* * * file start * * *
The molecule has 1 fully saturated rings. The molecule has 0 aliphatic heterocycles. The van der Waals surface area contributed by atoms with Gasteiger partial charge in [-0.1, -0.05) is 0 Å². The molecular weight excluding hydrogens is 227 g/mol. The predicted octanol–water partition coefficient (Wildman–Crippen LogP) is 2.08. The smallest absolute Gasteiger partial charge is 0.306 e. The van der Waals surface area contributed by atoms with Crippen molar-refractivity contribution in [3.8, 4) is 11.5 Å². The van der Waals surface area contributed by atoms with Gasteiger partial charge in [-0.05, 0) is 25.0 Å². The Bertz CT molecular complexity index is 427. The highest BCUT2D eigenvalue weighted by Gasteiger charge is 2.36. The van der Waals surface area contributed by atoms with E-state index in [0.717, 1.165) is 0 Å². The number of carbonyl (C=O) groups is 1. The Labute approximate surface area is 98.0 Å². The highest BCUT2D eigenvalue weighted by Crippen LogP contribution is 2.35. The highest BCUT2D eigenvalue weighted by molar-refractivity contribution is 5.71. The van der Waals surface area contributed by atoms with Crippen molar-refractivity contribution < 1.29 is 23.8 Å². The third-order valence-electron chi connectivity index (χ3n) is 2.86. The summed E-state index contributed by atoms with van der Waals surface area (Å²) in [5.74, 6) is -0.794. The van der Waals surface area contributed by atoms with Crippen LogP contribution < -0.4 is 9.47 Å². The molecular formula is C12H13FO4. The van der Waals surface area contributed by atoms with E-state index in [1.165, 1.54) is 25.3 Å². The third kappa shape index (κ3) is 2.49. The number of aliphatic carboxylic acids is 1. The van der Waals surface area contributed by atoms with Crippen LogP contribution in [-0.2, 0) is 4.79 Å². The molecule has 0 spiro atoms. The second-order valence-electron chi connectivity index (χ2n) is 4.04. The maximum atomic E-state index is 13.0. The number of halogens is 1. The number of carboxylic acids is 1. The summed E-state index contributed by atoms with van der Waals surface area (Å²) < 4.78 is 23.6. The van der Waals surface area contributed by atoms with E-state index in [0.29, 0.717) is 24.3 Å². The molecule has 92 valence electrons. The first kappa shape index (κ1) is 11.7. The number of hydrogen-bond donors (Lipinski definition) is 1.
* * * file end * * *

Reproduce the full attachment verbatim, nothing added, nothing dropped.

The molecule has 1 fully saturated rings. The molecule has 0 aliphatic heterocycles. The van der Waals surface area contributed by atoms with Gasteiger partial charge in [-0.1, -0.05) is 0 Å². The molecular weight excluding hydrogens is 227 g/mol. The predicted octanol–water partition coefficient (Wildman–Crippen LogP) is 2.08. The smallest absolute Gasteiger partial charge is 0.306 e. The van der Waals surface area contributed by atoms with Crippen molar-refractivity contribution in [3.8, 4) is 11.5 Å². The van der Waals surface area contributed by atoms with Gasteiger partial charge in [-0.05, 0) is 25.0 Å². The Bertz CT molecular complexity index is 427. The highest BCUT2D eigenvalue weighted by Gasteiger charge is 2.36. The van der Waals surface area contributed by atoms with E-state index in [0.717, 1.165) is 0 Å². The number of carbonyl (C=O) groups is 1. The Labute approximate surface area is 98.0 Å². The highest BCUT2D eigenvalue weighted by Crippen LogP contribution is 2.35. The highest BCUT2D eigenvalue weighted by molar-refractivity contribution is 5.71. The van der Waals surface area contributed by atoms with Crippen molar-refractivity contribution < 1.29 is 23.8 Å². The third-order valence-electron chi connectivity index (χ3n) is 2.86. The summed E-state index contributed by atoms with van der Waals surface area (Å²) in [5.74, 6) is -0.794. The van der Waals surface area contributed by atoms with Crippen LogP contribution < -0.4 is 9.47 Å². The molecular formula is C12H13FO4. The van der Waals surface area contributed by atoms with E-state index in [1.165, 1.54) is 25.3 Å². The third kappa shape index (κ3) is 2.49. The number of aliphatic carboxylic acids is 1. The van der Waals surface area contributed by atoms with Crippen LogP contribution in [-0.2, 0) is 4.79 Å². The molecule has 0 spiro atoms. The second-order valence-electron chi connectivity index (χ2n) is 4.04. The maximum atomic E-state index is 13.0. The number of halogens is 1. The number of carboxylic acids is 1. The summed E-state index contributed by atoms with van der Waals surface area (Å²) < 4.78 is 23.6. The van der Waals surface area contributed by atoms with E-state index in [0.29, 0.717) is 24.3 Å². The molecule has 92 valence electrons. The first kappa shape index (κ1) is 11.7. The number of hydrogen-bond donors (Lipinski definition) is 1.